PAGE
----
Europe in hybrid war against radicals

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The fact that the number and severity of terrorist attacks has declined since 2015 is both undeniable and also serves to mask a deeper truth, Horváth said.

While in 2015 – in parallel with massive waves of immigration – there has been a surge in terrorist attacks claiming hundreds of lives, since then most such attacks were smaller scale and sometimes “budget attacks” with knives or hijacked vehicles.

On the one hand, this indicates that secret services – and the governments behind them – have understood the threat and are ramping up their work despite the fact that they did neither receive a huge boost in numbers, nor a better legislative background. But the heads of governments have understood that the peace that followed the cold war is over.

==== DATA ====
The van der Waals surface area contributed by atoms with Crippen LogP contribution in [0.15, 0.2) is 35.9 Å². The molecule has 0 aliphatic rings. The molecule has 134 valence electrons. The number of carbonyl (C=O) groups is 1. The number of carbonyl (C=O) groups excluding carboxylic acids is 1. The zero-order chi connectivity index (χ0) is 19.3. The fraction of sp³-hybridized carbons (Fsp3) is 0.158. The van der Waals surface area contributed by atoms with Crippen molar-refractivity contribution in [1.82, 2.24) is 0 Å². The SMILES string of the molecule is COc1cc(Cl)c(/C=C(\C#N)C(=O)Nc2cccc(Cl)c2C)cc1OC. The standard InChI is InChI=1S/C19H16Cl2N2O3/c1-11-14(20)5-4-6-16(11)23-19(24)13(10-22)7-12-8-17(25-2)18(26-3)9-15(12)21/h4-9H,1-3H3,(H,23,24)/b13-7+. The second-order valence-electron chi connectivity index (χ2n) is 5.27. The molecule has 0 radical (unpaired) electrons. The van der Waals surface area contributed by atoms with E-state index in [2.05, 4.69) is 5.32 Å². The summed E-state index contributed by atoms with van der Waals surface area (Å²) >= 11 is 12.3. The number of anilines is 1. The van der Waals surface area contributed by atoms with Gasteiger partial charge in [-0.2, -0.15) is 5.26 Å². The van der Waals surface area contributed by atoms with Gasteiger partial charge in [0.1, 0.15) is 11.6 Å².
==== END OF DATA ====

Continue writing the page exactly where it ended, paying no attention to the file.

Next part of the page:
The other reason is the significantly weaker position of the Islamic State in the Middle East. They are no longer coordinating massive attacks against Western Europe as they are too busy reorganizing and maintaining their illegal networks for the future.

But even if the Islamic State was completely eradicated, that would not be the end of terrorism. The spread of radical Islam, organized crime and no-go zones are parts of a struggle for political influence. Islamic parties have made their appearance, their members are learning the ways of democratic systems and are grabbing for power.

They are now removing crosses from classrooms, unilaterally renaming Christmas the fir holiday and Europeans are giving up their very identities. It is totally misguided to think that we can persuade a tiger to convert to vegetarianism. And we are vegetarians, Horváth said.

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